"Now THIS is what I call HORROR!" Yeval by @C_W_Schultz #horror

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Written by C. W. Schultz

Genre: Horror, Comedy

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In his debut novel 'YEVAL', C.W. Schultz explores the differences between the portrayal and reality of violence. Randy Mulray is on the threshold of madness, envisioning incommunicable murders in a room (called the 'Dark Room') he is mentally forced into by a monster named Yeval.

A horror story like never before, 'YEVAL' flirts with the notion that violence in entertainment is too shallow and appealing for audiences to really grip the iniquity and futility.

An excerpt from



Here's what

Fans are saying

Now THIS is what I call HORROR! 

Sick, twisted, haunting, startling and funny! Unlike any serial-killer story I have ever read before. A true murder-mystery which will keep you guessing who the killer is until its unforgettable climax. I wish there were more stories like this.

It's nice to finally read something that portrays murder the way it really is... ugly and merciless. Violence in movies, music, news and video-games are appealing in order for it to sell and keep us interested. Our entertainment is just a business in which some people, like the novel's main character, take too literally and relate to their own life.

This book uses its other elements (such as character development, details, references to pop-culture, and dark-humor) to appeal to us, and at the same time subconsciously turn us off from the violence we originally craved.

Twisted, deep, startling, funny, EXCELLENT debut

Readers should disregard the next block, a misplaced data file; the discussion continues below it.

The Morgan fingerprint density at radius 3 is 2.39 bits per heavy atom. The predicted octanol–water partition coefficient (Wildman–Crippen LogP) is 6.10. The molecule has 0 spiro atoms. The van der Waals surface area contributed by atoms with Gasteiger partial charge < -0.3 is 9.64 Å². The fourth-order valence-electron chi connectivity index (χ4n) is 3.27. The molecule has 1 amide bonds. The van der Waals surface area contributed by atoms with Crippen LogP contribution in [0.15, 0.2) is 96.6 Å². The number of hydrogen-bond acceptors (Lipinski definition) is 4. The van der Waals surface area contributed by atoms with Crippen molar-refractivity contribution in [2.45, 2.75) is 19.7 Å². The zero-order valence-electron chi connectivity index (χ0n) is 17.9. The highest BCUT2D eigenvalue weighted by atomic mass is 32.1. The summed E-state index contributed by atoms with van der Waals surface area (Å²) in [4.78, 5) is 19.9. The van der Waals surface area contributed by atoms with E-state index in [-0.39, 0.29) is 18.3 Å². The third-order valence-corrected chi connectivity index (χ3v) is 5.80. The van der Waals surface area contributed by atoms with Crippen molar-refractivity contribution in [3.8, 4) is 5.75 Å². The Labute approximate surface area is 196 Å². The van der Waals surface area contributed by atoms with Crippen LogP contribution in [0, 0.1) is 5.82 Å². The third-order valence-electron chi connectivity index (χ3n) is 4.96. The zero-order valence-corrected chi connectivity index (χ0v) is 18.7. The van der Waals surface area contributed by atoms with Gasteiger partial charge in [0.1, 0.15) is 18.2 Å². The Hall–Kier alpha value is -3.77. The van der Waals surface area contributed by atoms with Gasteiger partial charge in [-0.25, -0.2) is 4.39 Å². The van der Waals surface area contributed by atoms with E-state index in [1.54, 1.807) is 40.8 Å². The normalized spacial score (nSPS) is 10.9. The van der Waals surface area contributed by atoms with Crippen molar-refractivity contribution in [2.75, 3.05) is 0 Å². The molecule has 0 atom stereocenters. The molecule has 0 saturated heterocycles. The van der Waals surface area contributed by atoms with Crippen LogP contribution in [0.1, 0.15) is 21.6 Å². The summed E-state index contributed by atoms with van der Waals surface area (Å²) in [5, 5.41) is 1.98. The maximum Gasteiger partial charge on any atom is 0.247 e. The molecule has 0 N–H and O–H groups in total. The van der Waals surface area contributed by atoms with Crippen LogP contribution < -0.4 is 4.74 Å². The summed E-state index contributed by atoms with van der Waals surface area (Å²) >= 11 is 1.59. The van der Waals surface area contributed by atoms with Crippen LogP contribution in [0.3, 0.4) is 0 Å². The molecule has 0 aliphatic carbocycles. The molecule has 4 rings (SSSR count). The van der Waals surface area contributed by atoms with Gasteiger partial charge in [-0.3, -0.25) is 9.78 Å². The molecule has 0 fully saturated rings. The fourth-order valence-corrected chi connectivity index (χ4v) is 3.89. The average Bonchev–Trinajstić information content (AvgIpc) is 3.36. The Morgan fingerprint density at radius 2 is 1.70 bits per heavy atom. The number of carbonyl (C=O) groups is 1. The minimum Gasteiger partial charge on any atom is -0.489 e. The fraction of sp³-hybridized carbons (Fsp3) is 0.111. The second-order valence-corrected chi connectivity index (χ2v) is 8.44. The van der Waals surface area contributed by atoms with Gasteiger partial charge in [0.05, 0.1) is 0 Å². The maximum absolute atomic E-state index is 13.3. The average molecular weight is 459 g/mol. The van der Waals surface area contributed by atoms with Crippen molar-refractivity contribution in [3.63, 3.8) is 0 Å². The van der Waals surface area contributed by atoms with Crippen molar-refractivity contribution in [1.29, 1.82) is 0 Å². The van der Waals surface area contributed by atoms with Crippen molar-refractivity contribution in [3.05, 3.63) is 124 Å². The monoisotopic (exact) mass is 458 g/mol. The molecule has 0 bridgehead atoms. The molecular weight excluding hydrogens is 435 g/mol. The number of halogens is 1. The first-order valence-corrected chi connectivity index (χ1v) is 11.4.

First off, "Yeval" is not for the faint of heart. It contains explicit, graphic depictions of murders and rapes and torturings, all of which are very well written.

Quite a page-turner, with a very casual first-person narrative by an often likable and sometimes detestable character. In the end, you'll probably familiarize with him, especially during the last three chapters.

What I found most killer (pun intended?) about this novel and its debuting author was not necessarily the story itself, nor the characters per se, but the twists and pensiveness. It's almost like Sixth Sense in that way, but only to an extent; I don't want to hype up the twist-ending so much for potential readers, nor give any spoilers.

All I can say is that I hope C.W. Schultz keeps writing novels, that YOU will read this book, and enjoy the terrific ride it yields.

Author Bio

C. W. Schultz

C. W. Schultz is on par with other writers of twisted literature, such as: Bret Easton Ellis (American Psycho), Jack Ketchum (Peaceable Kingdom), Irvine Welsh (Marabou Stork Nightmares) and Chuck Palahniuk (Fight Club). 

C. W. Schultz is the pseudonym for novelist Calen Sifferman. He was born in Seattle, Washington in 1985. 

Schultz's work has been known for its blatant condor, and omniscient and/or unreliable narrative styles. He greatly enjoys ambiguity and motifs, and often resorts to such literary devices as: breaking-the-fourth-wall, epiphanies, irony, symbolism and thematic patterning. The author often creates characters that are examples of what is being criticized--his debut novel "Yeval", for example, is a satire on the glamorization of violence in entertainment, but its main character is a product of escapism. 

Despite not receiving any critical attention, "Yeval" has been discussed in reading circles, with the Utica Public Library even putting it on their list of Guy Lit among other contemporary classics such as "American Psycho", "Trainspotting" and "The Godfather".